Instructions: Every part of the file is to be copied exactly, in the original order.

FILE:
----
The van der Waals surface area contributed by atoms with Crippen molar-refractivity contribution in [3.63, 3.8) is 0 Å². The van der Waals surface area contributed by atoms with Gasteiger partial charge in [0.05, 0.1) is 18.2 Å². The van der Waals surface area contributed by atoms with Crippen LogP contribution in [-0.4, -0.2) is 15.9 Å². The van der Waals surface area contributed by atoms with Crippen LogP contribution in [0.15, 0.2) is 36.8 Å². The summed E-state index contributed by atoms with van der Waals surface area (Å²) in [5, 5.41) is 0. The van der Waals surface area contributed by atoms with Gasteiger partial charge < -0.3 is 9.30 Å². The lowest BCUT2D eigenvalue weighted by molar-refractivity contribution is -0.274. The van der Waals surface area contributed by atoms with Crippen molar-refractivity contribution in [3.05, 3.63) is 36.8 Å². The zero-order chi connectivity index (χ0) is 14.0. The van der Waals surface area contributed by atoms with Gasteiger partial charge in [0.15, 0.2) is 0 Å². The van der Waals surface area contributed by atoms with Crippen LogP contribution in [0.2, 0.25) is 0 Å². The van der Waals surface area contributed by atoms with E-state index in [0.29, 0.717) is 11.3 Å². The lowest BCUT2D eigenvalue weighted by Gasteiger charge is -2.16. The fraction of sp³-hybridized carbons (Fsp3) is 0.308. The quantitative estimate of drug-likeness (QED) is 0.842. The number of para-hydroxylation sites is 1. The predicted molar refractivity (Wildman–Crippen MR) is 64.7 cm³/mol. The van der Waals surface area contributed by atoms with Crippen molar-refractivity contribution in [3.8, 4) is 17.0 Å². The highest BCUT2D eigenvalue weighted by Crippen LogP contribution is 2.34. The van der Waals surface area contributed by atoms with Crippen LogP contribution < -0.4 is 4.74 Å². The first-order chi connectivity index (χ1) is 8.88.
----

The van der Waals surface area contributed by atoms with Crippen molar-refractivity contribution in [3.63, 3.8) is 0 Å². The van der Waals surface area contributed by atoms with Gasteiger partial charge in [0.05, 0.1) is 18.2 Å². The van der Waals surface area contributed by atoms with Crippen LogP contribution in [-0.4, -0.2) is 15.9 Å². The van der Waals surface area contributed by atoms with Crippen LogP contribution in [0.15, 0.2) is 36.8 Å². The summed E-state index contributed by atoms with van der Waals surface area (Å²) in [5, 5.41) is 0. The van der Waals surface area contributed by atoms with Gasteiger partial charge < -0.3 is 9.30 Å². The lowest BCUT2D eigenvalue weighted by molar-refractivity contribution is -0.274. The van der Waals surface area contributed by atoms with Crippen molar-refractivity contribution in [3.05, 3.63) is 36.8 Å². The zero-order chi connectivity index (χ0) is 14.0. The van der Waals surface area contributed by atoms with Gasteiger partial charge in [0.15, 0.2) is 0 Å². The van der Waals surface area contributed by atoms with Crippen LogP contribution in [0.2, 0.25) is 0 Å². The van der Waals surface area contributed by atoms with E-state index in [0.29, 0.717) is 11.3 Å². The lowest BCUT2D eigenvalue weighted by Gasteiger charge is -2.16. The fraction of sp³-hybridized carbons (Fsp3) is 0.308. The quantitative estimate of drug-likeness (QED) is 0.842. The number of para-hydroxylation sites is 1. The predicted molar refractivity (Wildman–Crippen MR) is 64.7 cm³/mol. The van der Waals surface area contributed by atoms with Crippen molar-refractivity contribution in [3.8, 4) is 17.0 Å². The highest BCUT2D eigenvalue weighted by Crippen LogP contribution is 2.34. The van der Waals surface area contributed by atoms with Crippen LogP contribution < -0.4 is 4.74 Å². The first-order chi connectivity index (χ1) is 8.88.